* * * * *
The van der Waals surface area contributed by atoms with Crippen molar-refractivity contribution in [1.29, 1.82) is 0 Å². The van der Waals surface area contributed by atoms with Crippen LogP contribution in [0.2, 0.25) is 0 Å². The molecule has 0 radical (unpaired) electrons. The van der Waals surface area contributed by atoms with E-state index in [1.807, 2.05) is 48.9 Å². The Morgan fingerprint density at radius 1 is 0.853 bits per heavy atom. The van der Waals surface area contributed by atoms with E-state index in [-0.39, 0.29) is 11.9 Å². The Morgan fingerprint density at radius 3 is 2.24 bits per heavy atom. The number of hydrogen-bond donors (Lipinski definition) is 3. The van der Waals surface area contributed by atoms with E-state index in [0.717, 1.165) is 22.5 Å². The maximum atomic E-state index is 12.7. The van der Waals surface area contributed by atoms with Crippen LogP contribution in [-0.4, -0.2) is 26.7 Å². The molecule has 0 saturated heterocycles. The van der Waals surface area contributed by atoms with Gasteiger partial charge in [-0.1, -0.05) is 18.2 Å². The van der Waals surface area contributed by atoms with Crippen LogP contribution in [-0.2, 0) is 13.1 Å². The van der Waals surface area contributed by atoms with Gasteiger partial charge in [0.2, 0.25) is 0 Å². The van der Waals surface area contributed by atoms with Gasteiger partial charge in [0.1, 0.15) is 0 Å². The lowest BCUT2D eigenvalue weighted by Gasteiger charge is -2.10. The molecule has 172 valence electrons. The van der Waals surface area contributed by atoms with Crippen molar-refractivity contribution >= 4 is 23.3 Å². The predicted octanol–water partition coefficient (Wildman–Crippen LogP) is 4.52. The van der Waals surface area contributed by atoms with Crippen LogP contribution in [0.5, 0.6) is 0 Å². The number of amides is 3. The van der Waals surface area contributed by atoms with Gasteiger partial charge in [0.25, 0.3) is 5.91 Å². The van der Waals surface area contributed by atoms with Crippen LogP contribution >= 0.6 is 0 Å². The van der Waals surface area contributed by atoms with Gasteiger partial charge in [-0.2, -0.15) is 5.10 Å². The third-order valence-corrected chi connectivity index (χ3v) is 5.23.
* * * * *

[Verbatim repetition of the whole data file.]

The van der Waals surface area contributed by atoms with Crippen molar-refractivity contribution in [1.29, 1.82) is 0 Å². The van der Waals surface area contributed by atoms with Crippen LogP contribution in [0.2, 0.25) is 0 Å². The molecule has 0 radical (unpaired) electrons. The van der Waals surface area contributed by atoms with E-state index in [1.807, 2.05) is 48.9 Å². The Morgan fingerprint density at radius 1 is 0.853 bits per heavy atom. The van der Waals surface area contributed by atoms with E-state index in [-0.39, 0.29) is 11.9 Å². The Morgan fingerprint density at radius 3 is 2.24 bits per heavy atom. The number of hydrogen-bond donors (Lipinski definition) is 3. The van der Waals surface area contributed by atoms with E-state index in [0.717, 1.165) is 22.5 Å². The maximum atomic E-state index is 12.7. The van der Waals surface area contributed by atoms with Crippen LogP contribution in [-0.4, -0.2) is 26.7 Å². The molecule has 0 saturated heterocycles. The van der Waals surface area contributed by atoms with Gasteiger partial charge in [-0.1, -0.05) is 18.2 Å². The van der Waals surface area contributed by atoms with Crippen LogP contribution in [-0.2, 0) is 13.1 Å². The van der Waals surface area contributed by atoms with Gasteiger partial charge in [0.2, 0.25) is 0 Å². The van der Waals surface area contributed by atoms with Gasteiger partial charge in [0.1, 0.15) is 0 Å². The lowest BCUT2D eigenvalue weighted by Gasteiger charge is -2.10. The molecule has 172 valence electrons. The van der Waals surface area contributed by atoms with Crippen molar-refractivity contribution >= 4 is 23.3 Å². The predicted octanol–water partition coefficient (Wildman–Crippen LogP) is 4.52. The van der Waals surface area contributed by atoms with Crippen LogP contribution in [0.5, 0.6) is 0 Å². The number of amides is 3. The van der Waals surface area contributed by atoms with Gasteiger partial charge in [0.25, 0.3) is 5.91 Å². The van der Waals surface area contributed by atoms with Crippen LogP contribution >= 0.6 is 0 Å². The van der Waals surface area contributed by atoms with Gasteiger partial charge in [-0.2, -0.15) is 5.10 Å². The third-order valence-corrected chi connectivity index (χ3v) is 5.23.